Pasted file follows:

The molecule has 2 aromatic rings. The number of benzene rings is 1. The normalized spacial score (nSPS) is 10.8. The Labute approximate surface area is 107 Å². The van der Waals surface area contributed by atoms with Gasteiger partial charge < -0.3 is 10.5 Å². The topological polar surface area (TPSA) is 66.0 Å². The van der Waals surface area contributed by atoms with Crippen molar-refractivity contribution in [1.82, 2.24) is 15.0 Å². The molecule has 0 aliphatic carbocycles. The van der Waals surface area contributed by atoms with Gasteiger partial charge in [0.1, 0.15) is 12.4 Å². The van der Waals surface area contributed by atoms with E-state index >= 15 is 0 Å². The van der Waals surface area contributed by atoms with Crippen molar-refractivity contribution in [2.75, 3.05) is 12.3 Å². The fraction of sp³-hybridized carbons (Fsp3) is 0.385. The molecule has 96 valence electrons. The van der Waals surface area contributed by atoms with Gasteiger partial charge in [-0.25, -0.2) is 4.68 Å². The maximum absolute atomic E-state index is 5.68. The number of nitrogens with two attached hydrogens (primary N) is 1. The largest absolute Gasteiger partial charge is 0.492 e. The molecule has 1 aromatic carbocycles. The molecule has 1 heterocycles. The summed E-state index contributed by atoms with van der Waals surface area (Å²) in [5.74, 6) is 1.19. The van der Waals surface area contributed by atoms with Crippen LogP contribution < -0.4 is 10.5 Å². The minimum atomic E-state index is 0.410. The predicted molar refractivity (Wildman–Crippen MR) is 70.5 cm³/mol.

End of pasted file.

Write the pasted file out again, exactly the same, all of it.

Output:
The molecule has 2 aromatic rings. The number of benzene rings is 1. The normalized spacial score (nSPS) is 10.8. The Labute approximate surface area is 107 Å². The van der Waals surface area contributed by atoms with Gasteiger partial charge < -0.3 is 10.5 Å². The topological polar surface area (TPSA) is 66.0 Å². The van der Waals surface area contributed by atoms with Crippen molar-refractivity contribution in [1.82, 2.24) is 15.0 Å². The molecule has 0 aliphatic carbocycles. The van der Waals surface area contributed by atoms with Gasteiger partial charge in [0.1, 0.15) is 12.4 Å². The van der Waals surface area contributed by atoms with E-state index >= 15 is 0 Å². The van der Waals surface area contributed by atoms with Crippen molar-refractivity contribution in [2.75, 3.05) is 12.3 Å². The fraction of sp³-hybridized carbons (Fsp3) is 0.385. The molecule has 96 valence electrons. The van der Waals surface area contributed by atoms with Gasteiger partial charge in [-0.25, -0.2) is 4.68 Å². The maximum absolute atomic E-state index is 5.68. The number of nitrogens with two attached hydrogens (primary N) is 1. The largest absolute Gasteiger partial charge is 0.492 e. The molecule has 1 aromatic carbocycles. The molecule has 1 heterocycles. The summed E-state index contributed by atoms with van der Waals surface area (Å²) in [5.74, 6) is 1.19. The van der Waals surface area contributed by atoms with Crippen LogP contribution < -0.4 is 10.5 Å². The minimum atomic E-state index is 0.410. The predicted molar refractivity (Wildman–Crippen MR) is 70.5 cm³/mol.